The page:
No sooner had Whitney Houston’s body been discovered in a room at the Beverly Hills Hilton Hotel than the debate began: Should she be remembered as the greatest female vocalist ever or as a drug addict?
It was a debate that we had seen play out following the deaths of Michael Jackson and Amy Winehouse, an argument meeting the needs of some to swiftly summarize the life of private figures based on their public personas and well-publicized missteps.
In an age of instant nostalgia, we must immediately canonize or demonize celebrities in a process that often lacks perspective, compassion and context.
Few celebrities seemed better suited for this often mean-spirited exercise than Whitney Houston, a megastar for most of the 1990s who battled publicly with drugs and alcohol, a war that claimed her career and possibly her life.
The more righteous among us coldly posited that Houston’s struggle with substance abuse made her unfit for tribute, and worried about the message sent to young people by publicly paying homage to a woman possibly done in by her own devices.
The more forgiving among us, namely Houston’s fans and apparently everyone at the Grammys, viewed her instead as a tragic figure, a victim of her own celebrity and influence. They chose to remember Houston not as the portrait of drug-addled chaos she was for the past 15 years but for who she was in her prime — a once-in-a-generation star with unmatched talent and unparalleled charisma.
The truth, as it often does, resides somewhere in between.
But our need to tidily condense the mind-boggling complexities of one’s life into blanket statements and generalities, both good and bad, speaks not to our love for spirited debate but to our desire to feel something about the death of another human being.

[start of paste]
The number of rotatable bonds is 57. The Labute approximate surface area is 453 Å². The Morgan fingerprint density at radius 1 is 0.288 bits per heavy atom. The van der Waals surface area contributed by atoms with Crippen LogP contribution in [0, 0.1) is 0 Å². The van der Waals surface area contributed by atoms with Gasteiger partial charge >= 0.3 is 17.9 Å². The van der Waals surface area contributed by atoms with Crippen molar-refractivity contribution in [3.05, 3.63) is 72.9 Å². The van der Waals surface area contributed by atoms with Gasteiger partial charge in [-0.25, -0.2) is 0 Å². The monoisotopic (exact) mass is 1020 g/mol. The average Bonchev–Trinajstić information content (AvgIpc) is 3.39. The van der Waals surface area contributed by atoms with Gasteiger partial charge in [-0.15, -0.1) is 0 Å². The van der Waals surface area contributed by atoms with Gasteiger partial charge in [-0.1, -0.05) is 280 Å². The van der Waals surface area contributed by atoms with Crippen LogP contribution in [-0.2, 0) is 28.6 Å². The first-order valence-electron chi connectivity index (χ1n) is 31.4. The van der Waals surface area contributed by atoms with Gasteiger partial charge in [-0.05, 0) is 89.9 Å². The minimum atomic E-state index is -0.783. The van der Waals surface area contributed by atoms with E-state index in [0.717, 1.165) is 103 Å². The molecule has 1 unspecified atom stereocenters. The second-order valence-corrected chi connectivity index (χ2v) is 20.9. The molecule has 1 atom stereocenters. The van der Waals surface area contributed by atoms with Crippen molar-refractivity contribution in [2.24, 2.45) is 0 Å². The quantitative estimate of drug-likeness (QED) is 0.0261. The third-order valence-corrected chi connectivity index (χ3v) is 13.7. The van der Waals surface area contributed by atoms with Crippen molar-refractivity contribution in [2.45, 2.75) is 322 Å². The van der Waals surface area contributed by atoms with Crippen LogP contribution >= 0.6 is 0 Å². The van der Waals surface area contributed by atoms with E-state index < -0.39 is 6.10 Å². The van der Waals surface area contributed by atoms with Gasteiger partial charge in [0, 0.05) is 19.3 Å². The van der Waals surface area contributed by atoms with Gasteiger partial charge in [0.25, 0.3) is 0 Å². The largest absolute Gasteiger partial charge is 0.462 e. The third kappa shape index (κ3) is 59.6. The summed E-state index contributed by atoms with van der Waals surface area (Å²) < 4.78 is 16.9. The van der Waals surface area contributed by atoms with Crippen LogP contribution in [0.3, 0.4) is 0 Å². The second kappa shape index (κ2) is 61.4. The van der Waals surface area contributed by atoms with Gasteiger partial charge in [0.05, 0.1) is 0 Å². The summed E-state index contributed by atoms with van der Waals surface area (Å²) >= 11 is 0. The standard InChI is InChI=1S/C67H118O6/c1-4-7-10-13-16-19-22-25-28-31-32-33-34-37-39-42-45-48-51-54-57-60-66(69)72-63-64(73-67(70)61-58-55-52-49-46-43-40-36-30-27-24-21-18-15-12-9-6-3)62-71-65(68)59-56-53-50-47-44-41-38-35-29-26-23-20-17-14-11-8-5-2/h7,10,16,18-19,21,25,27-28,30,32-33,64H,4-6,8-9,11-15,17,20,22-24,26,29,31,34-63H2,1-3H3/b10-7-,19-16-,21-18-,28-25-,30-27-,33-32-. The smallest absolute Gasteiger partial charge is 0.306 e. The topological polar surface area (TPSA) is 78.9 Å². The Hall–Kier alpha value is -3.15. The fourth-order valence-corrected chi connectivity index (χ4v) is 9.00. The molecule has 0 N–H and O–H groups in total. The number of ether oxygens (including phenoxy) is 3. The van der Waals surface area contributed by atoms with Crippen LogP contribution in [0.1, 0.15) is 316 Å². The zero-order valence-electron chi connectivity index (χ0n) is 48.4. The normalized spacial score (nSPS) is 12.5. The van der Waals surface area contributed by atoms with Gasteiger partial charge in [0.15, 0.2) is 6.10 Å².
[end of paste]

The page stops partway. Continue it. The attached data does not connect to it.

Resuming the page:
We chastise Whitney Houston’s lifestyle to feel detached from the undeniable tragedy of her passing and the promise she squandered.
We grieve for her because we feel connected to the iconic music she created and remember that she was, above all else, someone’s mother, daughter and friend.
This week, a playlist honoring eight artists who died young.
May Whitney Houston and other artists find the peace in death they struggled to find in life.
• Glenn Miller, “Pennsylvania 6-5000” — The famous jazz trombonist disappeared over the English Channel in December 1944, but not before making some of the most lasting music of the big band era.
• Buddy Holly, “Not Fade Away” — Famously died in a plane crash in February 1959. Holly is one of the most influential artists of the 20th century.
• Elliott Smith, “Somebody That I Used to Know” — Dead of an apparent suicide in October 2003. Smith wrote some of my favorite songs ever, including this great breakup song.
• Amy Winehouse, “Tears Dry On Their Own” — Winehouse’s brief career was just brilliant enough to sadden the music world when she died in July of alcohol poisoning.
• Jeff Buckley, “Last Goodbye” — Buckley was robbed of the chance to see how massively popular his music became following his drowning in May 1997 in Memphis, Tenn.
• Nirvana, “Lithium” — Kurt Cobain’s suicide in April 1994 was a reminder of the sometimes high price of fame and rock superstardom.
• Joy Division, “Love Will Tear Us Apart” — Tough to listen to Division without thinking about the tortured genius of frontman and songwriter Ian Curtis, who committed suicide in May 1980.
• The Notorious B.I.G., “Juicy” — Before being gunned down in March 1997, The Notorious B.I.G. produced some of the most poignant and important records in the history of rap music.
To access Lowcountry Current's Spotify playlists, click on the link below: